AS my hand hovered on the throttle, the lever suddenly moved forward. The propeller roared and the birds that had gathered on the runway scattered into the air. The plane eased itself slickly down the strip, picking up speed before the control stick in front of me pulled back, gently gliding the small craft off the ground.

As we climbed skyward the pilots voice crackled through the headphones. “Nice and gentle hey, now, wanna go upside down?”

“Err, ye...” The plane suddenly flipped over in a swift sharp movement and before I knew it I hurtled through the sky, hanging, upside down. Gravity lifted me out of the seat, my harness, the only thing saving me from crashing through the canopy. The experienced stunt pilot, Gerald Cooper chuckled behind me, before righting the plane and posing the proposition of another manoeuvre that was suddenly executed with swift precision.

Only an hour earlier the whole flight had seemed in doubt as the rain crashed around the Turweston Aerodrome in Northamptonshire. I had driven down for the press launch of the World Aerobatic Championships, being held at Silverstone from the 20th – 29th August. The WAC collects the best pilots in the world to compete, performing sequences of high precision flight within a small box of sky. Pilots learn both known and unknown sequences and then perform these as fast and as accurately as their skills allow. The championship has been likened to the Monte-Carlo Rally or the Americas Cup in terms of its prestigious stature. Puddles continued to form around the aerodrome before the misty cloud broke late in the afternoon. Rays of sun lit up the sky and we scrambled to make best of the lucky break in the weather.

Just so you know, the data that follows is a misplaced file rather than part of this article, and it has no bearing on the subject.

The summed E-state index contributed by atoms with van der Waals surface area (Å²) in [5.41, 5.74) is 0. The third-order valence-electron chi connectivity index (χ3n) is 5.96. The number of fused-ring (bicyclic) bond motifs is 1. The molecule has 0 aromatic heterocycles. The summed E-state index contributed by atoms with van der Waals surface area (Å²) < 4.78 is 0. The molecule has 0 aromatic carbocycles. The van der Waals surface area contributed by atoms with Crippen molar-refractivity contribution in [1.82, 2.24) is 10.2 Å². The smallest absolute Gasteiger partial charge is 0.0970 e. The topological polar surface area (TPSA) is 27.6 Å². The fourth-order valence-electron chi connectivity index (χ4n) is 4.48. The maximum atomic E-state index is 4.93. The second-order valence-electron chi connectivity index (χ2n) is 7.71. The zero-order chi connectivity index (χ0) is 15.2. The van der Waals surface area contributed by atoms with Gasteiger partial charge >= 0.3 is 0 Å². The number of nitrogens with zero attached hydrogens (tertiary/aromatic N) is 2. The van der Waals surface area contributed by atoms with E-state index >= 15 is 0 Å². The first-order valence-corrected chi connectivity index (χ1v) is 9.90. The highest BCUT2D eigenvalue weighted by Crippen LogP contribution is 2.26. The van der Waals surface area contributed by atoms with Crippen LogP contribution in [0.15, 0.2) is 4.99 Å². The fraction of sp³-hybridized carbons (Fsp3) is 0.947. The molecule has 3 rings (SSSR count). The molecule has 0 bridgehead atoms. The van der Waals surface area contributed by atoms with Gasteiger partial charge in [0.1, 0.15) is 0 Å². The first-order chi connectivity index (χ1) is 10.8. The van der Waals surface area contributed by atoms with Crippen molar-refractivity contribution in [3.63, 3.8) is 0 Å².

In the breaking clouds I found myself spinning around in a surprisingly gentle barrel roll, before shooting vertically towards the heavens. As we climbed and the blades of the propeller cut into the sky, the plane lost speed before stalling. Gently, as if connected to an axis, the craft turned on its side back to earth and the patchwork countryside with the curving circuit of Silverstone suddenly filling our view.

Gravity pulled us blindingly towards the ground as Gerald picked up the speed. Before my next breath we had straightened out. His voice crackled through once more. “Right, now we are going to perform a nice gentle loop. You’re gonna feel some light g-force, firstly take a look out over the left wing.”

With a gentle movement of the stick we launched skywards once more, the horizon gradually turning vertical as I looked to my left. “Now look straight ahead.” The nose of the plane gently tipped backwards and yet again I found myself sitting upside down. As we came out of the apex of the loop, the horizon had completely flipped, the sky swapping places with the ground.

We shot towards the earth once more, and Gerald hauled back on the stick, pulling us out of the dive. “Can you feel that?” I certainly could. The g-force pushed me back into the seat and drained the blood from the top half of my body into my lower half. Pressure weighed on my stomach before the force subsided as we levelled out.

I merely got a taster of the manoeuvres these expert daredevil pilots perform with graceful ease. So if you want a chance to see these incredible stunts for yourself first hand and actually fly with one of the pilots in a stunt plane, enter our exciting competition.

David Gennard